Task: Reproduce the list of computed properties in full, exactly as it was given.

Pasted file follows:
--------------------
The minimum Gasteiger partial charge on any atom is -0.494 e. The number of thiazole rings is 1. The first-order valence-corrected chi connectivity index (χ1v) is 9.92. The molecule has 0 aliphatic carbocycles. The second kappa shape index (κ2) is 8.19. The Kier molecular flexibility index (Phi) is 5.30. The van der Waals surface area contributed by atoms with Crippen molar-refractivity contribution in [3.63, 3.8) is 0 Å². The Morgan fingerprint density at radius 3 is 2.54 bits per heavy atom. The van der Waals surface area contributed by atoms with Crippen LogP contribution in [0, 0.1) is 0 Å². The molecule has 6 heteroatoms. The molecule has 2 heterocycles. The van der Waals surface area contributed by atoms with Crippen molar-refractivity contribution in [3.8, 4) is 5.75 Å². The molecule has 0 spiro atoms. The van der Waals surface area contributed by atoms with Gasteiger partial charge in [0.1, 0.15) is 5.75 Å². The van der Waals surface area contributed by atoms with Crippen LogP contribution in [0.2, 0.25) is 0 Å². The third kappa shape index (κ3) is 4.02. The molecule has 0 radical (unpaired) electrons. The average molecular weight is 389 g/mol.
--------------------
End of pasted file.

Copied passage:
The minimum Gasteiger partial charge on any atom is -0.494 e. The number of thiazole rings is 1. The first-order valence-corrected chi connectivity index (χ1v) is 9.92. The molecule has 0 aliphatic carbocycles. The second kappa shape index (κ2) is 8.19. The Kier molecular flexibility index (Phi) is 5.30. The van der Waals surface area contributed by atoms with Crippen molar-refractivity contribution in [3.63, 3.8) is 0 Å². The Morgan fingerprint density at radius 3 is 2.54 bits per heavy atom. The van der Waals surface area contributed by atoms with Crippen LogP contribution in [0, 0.1) is 0 Å². The molecule has 6 heteroatoms. The molecule has 2 heterocycles. The van der Waals surface area contributed by atoms with Crippen molar-refractivity contribution in [3.8, 4) is 5.75 Å². The molecule has 0 spiro atoms. The van der Waals surface area contributed by atoms with Gasteiger partial charge in [0.1, 0.15) is 5.75 Å². The van der Waals surface area contributed by atoms with Crippen LogP contribution in [0.2, 0.25) is 0 Å². The third kappa shape index (κ3) is 4.02. The molecule has 0 radical (unpaired) electrons. The average molecular weight is 389 g/mol.